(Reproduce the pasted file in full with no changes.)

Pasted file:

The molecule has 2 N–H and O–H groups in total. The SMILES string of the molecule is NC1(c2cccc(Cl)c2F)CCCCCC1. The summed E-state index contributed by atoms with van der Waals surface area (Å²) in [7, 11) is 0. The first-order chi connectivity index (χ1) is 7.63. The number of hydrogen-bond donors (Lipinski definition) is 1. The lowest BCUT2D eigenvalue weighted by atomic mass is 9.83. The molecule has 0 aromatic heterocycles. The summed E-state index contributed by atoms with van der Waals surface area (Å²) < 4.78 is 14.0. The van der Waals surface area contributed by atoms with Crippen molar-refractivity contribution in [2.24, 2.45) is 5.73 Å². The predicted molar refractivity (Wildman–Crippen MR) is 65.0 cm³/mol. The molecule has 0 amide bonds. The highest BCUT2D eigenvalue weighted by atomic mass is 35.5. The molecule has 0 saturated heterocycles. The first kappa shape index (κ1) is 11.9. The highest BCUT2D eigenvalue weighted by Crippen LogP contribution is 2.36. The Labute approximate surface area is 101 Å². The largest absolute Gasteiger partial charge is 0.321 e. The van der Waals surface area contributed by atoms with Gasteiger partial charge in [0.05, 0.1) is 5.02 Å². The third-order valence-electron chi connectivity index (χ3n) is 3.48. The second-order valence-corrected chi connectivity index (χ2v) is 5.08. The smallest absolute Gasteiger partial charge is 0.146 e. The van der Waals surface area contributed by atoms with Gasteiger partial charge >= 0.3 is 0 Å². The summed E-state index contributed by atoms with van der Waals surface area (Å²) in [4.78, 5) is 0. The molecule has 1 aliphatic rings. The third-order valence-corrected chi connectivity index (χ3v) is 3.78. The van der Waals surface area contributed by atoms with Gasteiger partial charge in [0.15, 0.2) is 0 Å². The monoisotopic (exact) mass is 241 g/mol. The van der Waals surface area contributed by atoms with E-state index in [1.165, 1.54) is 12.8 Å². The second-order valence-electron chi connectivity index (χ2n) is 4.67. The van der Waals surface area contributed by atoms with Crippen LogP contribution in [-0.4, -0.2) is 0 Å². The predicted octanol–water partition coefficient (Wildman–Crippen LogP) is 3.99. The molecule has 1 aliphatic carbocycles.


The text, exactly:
The molecule has 2 N–H and O–H groups in total. The SMILES string of the molecule is NC1(c2cccc(Cl)c2F)CCCCCC1. The summed E-state index contributed by atoms with van der Waals surface area (Å²) in [7, 11) is 0. The first-order chi connectivity index (χ1) is 7.63. The number of hydrogen-bond donors (Lipinski definition) is 1. The lowest BCUT2D eigenvalue weighted by atomic mass is 9.83. The molecule has 0 aromatic heterocycles. The summed E-state index contributed by atoms with van der Waals surface area (Å²) < 4.78 is 14.0. The van der Waals surface area contributed by atoms with Crippen molar-refractivity contribution in [2.24, 2.45) is 5.73 Å². The predicted molar refractivity (Wildman–Crippen MR) is 65.0 cm³/mol. The molecule has 0 amide bonds. The highest BCUT2D eigenvalue weighted by atomic mass is 35.5. The molecule has 0 saturated heterocycles. The first kappa shape index (κ1) is 11.9. The highest BCUT2D eigenvalue weighted by Crippen LogP contribution is 2.36. The Labute approximate surface area is 101 Å². The largest absolute Gasteiger partial charge is 0.321 e. The van der Waals surface area contributed by atoms with Gasteiger partial charge in [0.05, 0.1) is 5.02 Å². The third-order valence-electron chi connectivity index (χ3n) is 3.48. The second-order valence-corrected chi connectivity index (χ2v) is 5.08. The smallest absolute Gasteiger partial charge is 0.146 e. The van der Waals surface area contributed by atoms with Gasteiger partial charge >= 0.3 is 0 Å². The summed E-state index contributed by atoms with van der Waals surface area (Å²) in [4.78, 5) is 0. The molecule has 1 aliphatic rings. The third-order valence-corrected chi connectivity index (χ3v) is 3.78. The van der Waals surface area contributed by atoms with Gasteiger partial charge in [0.15, 0.2) is 0 Å². The monoisotopic (exact) mass is 241 g/mol. The van der Waals surface area contributed by atoms with E-state index in [1.165, 1.54) is 12.8 Å². The second-order valence-electron chi connectivity index (χ2n) is 4.67. The van der Waals surface area contributed by atoms with Crippen LogP contribution in [-0.4, -0.2) is 0 Å². The predicted octanol–water partition coefficient (Wildman–Crippen LogP) is 3.99. The molecule has 1 aliphatic carbocycles.